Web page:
Believe it or not, a mini-boom in Mongolia

Land-locked and remote, with few people, roads or easily-marketed resources, prospects seemed bleak for Mongolia after the Soviet collapse. But after some painful belt-tightening and a few false starts, this democratic nation is winning investment along with aid, and the admiration of free marketers.

By Ron Gluckman /in Ulaan Baatar, Mongolia

LEE CASHELL BOUNCES his four-wheel-drive to a stop on a roadless saddle between two lush green hills about an hour northwest of Ulan Bator. "Here it is," announces the American entrepreneur. "Mongolian Resorts!"

  Cashell envisions the first luxury resort in this Central Asian nation: 20 upscale gers - traditional circular felt huts - encircling a log lodge with pool and spa.

  Right now there is nothing but grass and yaks stretching to the horizon, but Cashell sees glass-walled villas rising up on the nearby rock formations. He’s confident he can open by next May, in part because Mongolia Resorts is backed by Uncle Sam.

  Since it split from the Soviet Union, Mongolia has found an aggressive new patron in Washington. The United States now provides a sizable chunk of $330 million in foreign aid each year, a third of Mongolia’s GDP, or about what the old U.S.S.R. provided until 1990.

  The reason: Washington sees strategic gain in supporting a free and democratic Mongolia, sandwiched between Russia and China in a region rife with dictators and swelling Islamic fervor.

   "This is a rough neighborhood, with rough neighbors," says a Western diplomat in Ulan Bator. "No former Soviet state has come so far, and no former communist country in Asia has shown as much commitment to reform as Mongolia."

  In the past 18 months or so, Mongolia has enjoyed a kind of delayed post-Soviet boom, as years of gradual reform (and U.S. aid) finally begin to pay off. While other former satellites, including Ukraine and Belarus, never fully recovered from a post-Soviet economic depression, Mongolia has regained its Soviet-era income level ($500 per capita) and is not looking back.

  Western investors have been pouring money into restaurant, travel, textile and mining companies. "This place is booming," says Cashell, the first beneficiary of a low-interest loan from the U.S. Overseas Private Investment Corp. Interest rates have fallen from 90 percent to 45 percent or less since 2001, and construction is surging.

  "Property prices have doubled in the last one and a half years alone," says Cashell, who also runs Mongolia’s first real-estate agency. "Rents are skyrocketing. Rental yields are the highest in Asia, by far."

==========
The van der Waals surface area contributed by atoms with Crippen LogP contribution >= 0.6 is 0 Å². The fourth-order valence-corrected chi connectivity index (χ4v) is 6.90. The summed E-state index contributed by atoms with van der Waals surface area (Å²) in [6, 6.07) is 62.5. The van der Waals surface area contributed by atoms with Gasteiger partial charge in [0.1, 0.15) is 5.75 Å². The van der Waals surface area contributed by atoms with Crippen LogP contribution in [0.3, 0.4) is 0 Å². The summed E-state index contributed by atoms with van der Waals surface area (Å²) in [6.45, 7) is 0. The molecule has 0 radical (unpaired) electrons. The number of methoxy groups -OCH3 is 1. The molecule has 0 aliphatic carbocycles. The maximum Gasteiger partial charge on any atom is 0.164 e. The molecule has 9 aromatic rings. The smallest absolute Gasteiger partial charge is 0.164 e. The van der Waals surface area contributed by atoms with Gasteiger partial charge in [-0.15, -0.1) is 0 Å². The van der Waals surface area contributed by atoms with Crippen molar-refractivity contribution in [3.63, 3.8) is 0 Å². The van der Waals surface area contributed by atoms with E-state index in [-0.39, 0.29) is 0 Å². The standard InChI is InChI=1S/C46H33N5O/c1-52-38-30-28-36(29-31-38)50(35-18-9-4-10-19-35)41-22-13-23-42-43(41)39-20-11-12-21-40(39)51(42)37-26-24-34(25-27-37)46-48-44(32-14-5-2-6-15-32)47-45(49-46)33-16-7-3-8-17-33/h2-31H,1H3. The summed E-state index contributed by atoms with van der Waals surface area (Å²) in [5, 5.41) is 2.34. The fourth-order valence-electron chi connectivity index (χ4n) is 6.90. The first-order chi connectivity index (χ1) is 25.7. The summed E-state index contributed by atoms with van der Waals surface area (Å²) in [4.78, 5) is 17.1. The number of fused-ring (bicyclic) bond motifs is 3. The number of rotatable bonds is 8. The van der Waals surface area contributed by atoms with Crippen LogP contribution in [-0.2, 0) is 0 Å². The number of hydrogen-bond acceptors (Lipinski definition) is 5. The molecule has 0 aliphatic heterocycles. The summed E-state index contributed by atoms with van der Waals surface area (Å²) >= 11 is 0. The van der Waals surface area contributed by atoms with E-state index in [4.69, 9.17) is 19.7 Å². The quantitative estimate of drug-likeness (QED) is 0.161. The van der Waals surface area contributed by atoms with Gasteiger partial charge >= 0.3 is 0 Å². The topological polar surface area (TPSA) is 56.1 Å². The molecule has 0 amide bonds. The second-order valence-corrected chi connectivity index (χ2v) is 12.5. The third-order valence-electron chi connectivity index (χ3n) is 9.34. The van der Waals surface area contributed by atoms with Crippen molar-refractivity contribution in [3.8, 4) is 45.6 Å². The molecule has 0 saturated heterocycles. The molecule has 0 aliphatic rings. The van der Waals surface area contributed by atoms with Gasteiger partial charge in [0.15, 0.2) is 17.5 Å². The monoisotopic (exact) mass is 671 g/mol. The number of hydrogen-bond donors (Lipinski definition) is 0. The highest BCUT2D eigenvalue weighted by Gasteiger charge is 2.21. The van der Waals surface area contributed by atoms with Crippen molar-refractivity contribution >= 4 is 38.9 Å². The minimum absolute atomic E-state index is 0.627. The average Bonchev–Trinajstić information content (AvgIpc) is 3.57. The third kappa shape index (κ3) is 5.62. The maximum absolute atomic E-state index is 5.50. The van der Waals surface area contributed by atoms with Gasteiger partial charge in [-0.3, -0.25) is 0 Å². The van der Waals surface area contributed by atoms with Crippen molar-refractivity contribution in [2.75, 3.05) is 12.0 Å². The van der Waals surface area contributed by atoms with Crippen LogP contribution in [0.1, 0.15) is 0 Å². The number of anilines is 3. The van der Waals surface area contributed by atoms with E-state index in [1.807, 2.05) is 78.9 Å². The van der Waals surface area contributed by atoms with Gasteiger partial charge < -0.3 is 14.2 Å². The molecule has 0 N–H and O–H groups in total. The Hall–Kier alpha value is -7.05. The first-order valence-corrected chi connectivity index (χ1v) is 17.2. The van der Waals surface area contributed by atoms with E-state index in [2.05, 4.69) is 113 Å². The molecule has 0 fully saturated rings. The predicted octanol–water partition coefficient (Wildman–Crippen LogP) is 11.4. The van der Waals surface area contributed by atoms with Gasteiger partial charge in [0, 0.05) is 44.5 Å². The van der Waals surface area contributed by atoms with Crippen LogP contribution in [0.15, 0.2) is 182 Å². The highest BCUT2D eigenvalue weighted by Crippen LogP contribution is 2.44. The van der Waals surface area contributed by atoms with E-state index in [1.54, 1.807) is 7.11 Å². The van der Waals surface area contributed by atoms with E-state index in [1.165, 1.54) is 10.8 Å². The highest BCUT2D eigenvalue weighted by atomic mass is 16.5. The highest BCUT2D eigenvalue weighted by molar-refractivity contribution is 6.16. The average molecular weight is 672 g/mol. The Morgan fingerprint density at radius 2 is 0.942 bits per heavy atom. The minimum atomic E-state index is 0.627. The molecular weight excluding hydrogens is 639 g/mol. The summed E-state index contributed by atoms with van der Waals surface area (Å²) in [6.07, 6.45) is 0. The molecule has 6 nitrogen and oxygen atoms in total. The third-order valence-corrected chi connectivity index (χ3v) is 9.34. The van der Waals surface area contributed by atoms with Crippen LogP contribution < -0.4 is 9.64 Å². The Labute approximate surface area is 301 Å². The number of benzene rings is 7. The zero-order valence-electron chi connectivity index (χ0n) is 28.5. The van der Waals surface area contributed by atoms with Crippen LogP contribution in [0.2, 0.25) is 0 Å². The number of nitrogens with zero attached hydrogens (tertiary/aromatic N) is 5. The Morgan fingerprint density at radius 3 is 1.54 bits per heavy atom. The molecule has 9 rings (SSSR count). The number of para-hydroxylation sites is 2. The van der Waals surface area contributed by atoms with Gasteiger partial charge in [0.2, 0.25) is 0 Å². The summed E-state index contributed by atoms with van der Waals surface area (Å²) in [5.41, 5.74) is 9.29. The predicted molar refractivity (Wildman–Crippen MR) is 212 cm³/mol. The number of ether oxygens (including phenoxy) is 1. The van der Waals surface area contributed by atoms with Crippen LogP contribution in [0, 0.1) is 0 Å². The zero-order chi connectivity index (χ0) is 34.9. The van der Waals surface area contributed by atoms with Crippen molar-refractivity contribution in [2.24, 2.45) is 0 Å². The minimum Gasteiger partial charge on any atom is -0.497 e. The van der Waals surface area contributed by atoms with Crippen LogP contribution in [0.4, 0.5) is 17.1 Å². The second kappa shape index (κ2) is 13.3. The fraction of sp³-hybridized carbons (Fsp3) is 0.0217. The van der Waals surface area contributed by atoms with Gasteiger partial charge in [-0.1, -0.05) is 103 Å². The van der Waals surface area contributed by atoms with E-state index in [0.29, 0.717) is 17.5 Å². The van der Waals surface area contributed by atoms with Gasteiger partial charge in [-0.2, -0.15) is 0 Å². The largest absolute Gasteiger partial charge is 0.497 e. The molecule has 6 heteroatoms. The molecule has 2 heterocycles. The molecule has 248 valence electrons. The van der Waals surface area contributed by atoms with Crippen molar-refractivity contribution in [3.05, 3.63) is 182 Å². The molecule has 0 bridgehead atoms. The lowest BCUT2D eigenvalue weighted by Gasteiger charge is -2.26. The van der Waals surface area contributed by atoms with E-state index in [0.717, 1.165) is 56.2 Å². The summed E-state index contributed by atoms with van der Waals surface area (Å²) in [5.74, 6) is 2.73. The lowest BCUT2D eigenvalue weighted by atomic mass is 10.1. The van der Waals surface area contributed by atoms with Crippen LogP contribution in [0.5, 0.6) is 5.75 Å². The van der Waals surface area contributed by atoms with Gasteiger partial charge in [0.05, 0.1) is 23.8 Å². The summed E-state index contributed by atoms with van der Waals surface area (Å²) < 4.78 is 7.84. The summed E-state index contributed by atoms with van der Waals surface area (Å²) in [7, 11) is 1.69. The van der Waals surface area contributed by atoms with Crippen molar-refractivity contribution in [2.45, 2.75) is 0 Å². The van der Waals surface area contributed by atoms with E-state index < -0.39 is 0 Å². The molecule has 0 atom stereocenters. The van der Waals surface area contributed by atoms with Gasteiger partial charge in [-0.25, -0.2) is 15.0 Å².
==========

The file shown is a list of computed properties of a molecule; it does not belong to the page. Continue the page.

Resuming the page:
The boom is led by double-digit growth in finance, manufacturing, mining and tourism. On the streets of UB, as everyone calls the capital, $65,000 Land Cruisers and traffic jams are replacing Russian trucks and horses.

  What remains of the old Soviet architecture looks out of place among French bistros, German brew pubs and a popular lunch spot called Millie’s, run by an Ethiopian-American and her Cuban partner, Daniel Correa.

  "When we opened in 1998 we were the only place in town," he says, "Now there are so many. This city is getting cosmopolitan." At night, young women in daring outfits walk on the arms of men with flash London hairdos.

  No one name is synonymous with these changes—there’s no Yeltsin of Mongolia. Since the first election, in 1992, both the former communists and the opposition have pursued reforms.

  But the former communists get the bulk of the credit for creating the rare post-Soviet economy that presents foreign investors with no threat of violence or kidnapping, comparatively little red tape or official discrimination. People speak freely. Foreigners can get a pretty fair hearing in court, and can now own 100 percent of local companies, even in industries that many other emerging nations consider off-limits, like mining.

  "We have a genuine open market," says Otgonbat, the vice chairman of the five-year-old Foreign Investment and Foreign Trade Agency. "Prices are no longer fixed; they are free." The World Bank calls Mongolia "one of the most open economies" in Central Asia.

  At a time when a dictatorship (China) is prospering while many fledgling democracies are not, Mongolia is one answer to doubts about whether democracy promotes growth.

  That said, it is probably too offbeat to be a role model. With fewer than 3 million people, Mongolia is an extreme frontier where the earth’s southernmost glaciers glaze the sand of its northernmost deserts.

  There are no big-name multinationals here, just "a lot of guys making $150,000, one dollar at a time," says Cashell. There is no high-tech sector to speak of. A recent Ulan Bator Post headline boasted: "Mongolia Produces First Chips," referring to the potato kind.

  Double-digit growth is also relatively easy to achieve when one begins at zero. MagicNet, spun off from a state-run firm in 2002, is now the largest Internet provider, with fewer than 4,500 customers.

  Its American CEO, John Savageau, who once headed China operations for Sprint and Global One, says Mongolia is a place where a mere $100,000 investment can make a big impact.

  "It’s like one step from the Stone Age in many ways, but it’s seductive, this fledgling, fresh-out-of-the bottle economy," says Savageau. "People have great ideas, but not much else. Still, it’s a free place, and people have dreams."

  The dream of prosperity without repression has clearly taken seed in Mongolia. With luck, hard work and continuing Western aid, it will flourish for a long time.

Ron Gluckman is an American journalist based in Beijing, who travels widely around the Asian region for a variety of publications, including Newsweek Magazine, which ran this story in September, 2003.

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